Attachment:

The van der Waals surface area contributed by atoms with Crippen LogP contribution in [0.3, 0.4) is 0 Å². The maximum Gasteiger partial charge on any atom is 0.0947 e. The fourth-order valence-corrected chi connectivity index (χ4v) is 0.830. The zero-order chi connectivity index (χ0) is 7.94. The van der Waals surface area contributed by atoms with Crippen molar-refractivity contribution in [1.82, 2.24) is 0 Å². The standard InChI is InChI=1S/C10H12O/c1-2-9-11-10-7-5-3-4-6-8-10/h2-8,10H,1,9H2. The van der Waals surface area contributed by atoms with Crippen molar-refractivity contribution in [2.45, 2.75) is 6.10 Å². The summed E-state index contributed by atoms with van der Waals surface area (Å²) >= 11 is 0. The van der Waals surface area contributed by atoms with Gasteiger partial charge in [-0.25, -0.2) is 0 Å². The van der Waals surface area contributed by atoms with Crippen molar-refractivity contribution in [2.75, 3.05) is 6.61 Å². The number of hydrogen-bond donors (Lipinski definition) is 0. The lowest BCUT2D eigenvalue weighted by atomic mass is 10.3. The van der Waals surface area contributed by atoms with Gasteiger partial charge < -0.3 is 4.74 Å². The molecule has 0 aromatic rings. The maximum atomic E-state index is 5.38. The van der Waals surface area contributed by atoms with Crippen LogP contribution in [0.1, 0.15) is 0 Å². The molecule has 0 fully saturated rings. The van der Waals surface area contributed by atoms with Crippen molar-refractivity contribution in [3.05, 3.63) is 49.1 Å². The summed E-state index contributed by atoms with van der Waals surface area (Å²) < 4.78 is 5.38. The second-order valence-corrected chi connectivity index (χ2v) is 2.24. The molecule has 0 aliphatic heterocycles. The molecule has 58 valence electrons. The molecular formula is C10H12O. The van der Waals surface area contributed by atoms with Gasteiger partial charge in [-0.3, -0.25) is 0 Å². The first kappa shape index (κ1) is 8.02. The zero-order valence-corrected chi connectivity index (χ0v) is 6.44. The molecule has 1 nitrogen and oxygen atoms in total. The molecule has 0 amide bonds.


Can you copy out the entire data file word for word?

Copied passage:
The van der Waals surface area contributed by atoms with Crippen LogP contribution in [0.3, 0.4) is 0 Å². The maximum Gasteiger partial charge on any atom is 0.0947 e. The fourth-order valence-corrected chi connectivity index (χ4v) is 0.830. The zero-order chi connectivity index (χ0) is 7.94. The van der Waals surface area contributed by atoms with Crippen molar-refractivity contribution in [1.82, 2.24) is 0 Å². The standard InChI is InChI=1S/C10H12O/c1-2-9-11-10-7-5-3-4-6-8-10/h2-8,10H,1,9H2. The van der Waals surface area contributed by atoms with Crippen molar-refractivity contribution in [2.45, 2.75) is 6.10 Å². The summed E-state index contributed by atoms with van der Waals surface area (Å²) >= 11 is 0. The van der Waals surface area contributed by atoms with Gasteiger partial charge in [-0.25, -0.2) is 0 Å². The van der Waals surface area contributed by atoms with Crippen molar-refractivity contribution in [2.75, 3.05) is 6.61 Å². The number of hydrogen-bond donors (Lipinski definition) is 0. The lowest BCUT2D eigenvalue weighted by atomic mass is 10.3. The van der Waals surface area contributed by atoms with Gasteiger partial charge < -0.3 is 4.74 Å². The molecule has 0 aromatic rings. The maximum atomic E-state index is 5.38. The van der Waals surface area contributed by atoms with Crippen LogP contribution in [0.1, 0.15) is 0 Å². The molecule has 0 fully saturated rings. The van der Waals surface area contributed by atoms with Crippen molar-refractivity contribution in [3.05, 3.63) is 49.1 Å². The summed E-state index contributed by atoms with van der Waals surface area (Å²) < 4.78 is 5.38. The second-order valence-corrected chi connectivity index (χ2v) is 2.24. The molecule has 0 aliphatic heterocycles. The molecule has 58 valence electrons. The molecular formula is C10H12O. The van der Waals surface area contributed by atoms with Gasteiger partial charge in [-0.3, -0.25) is 0 Å². The first kappa shape index (κ1) is 8.02. The zero-order valence-corrected chi connectivity index (χ0v) is 6.44. The molecule has 1 nitrogen and oxygen atoms in total. The molecule has 0 amide bonds.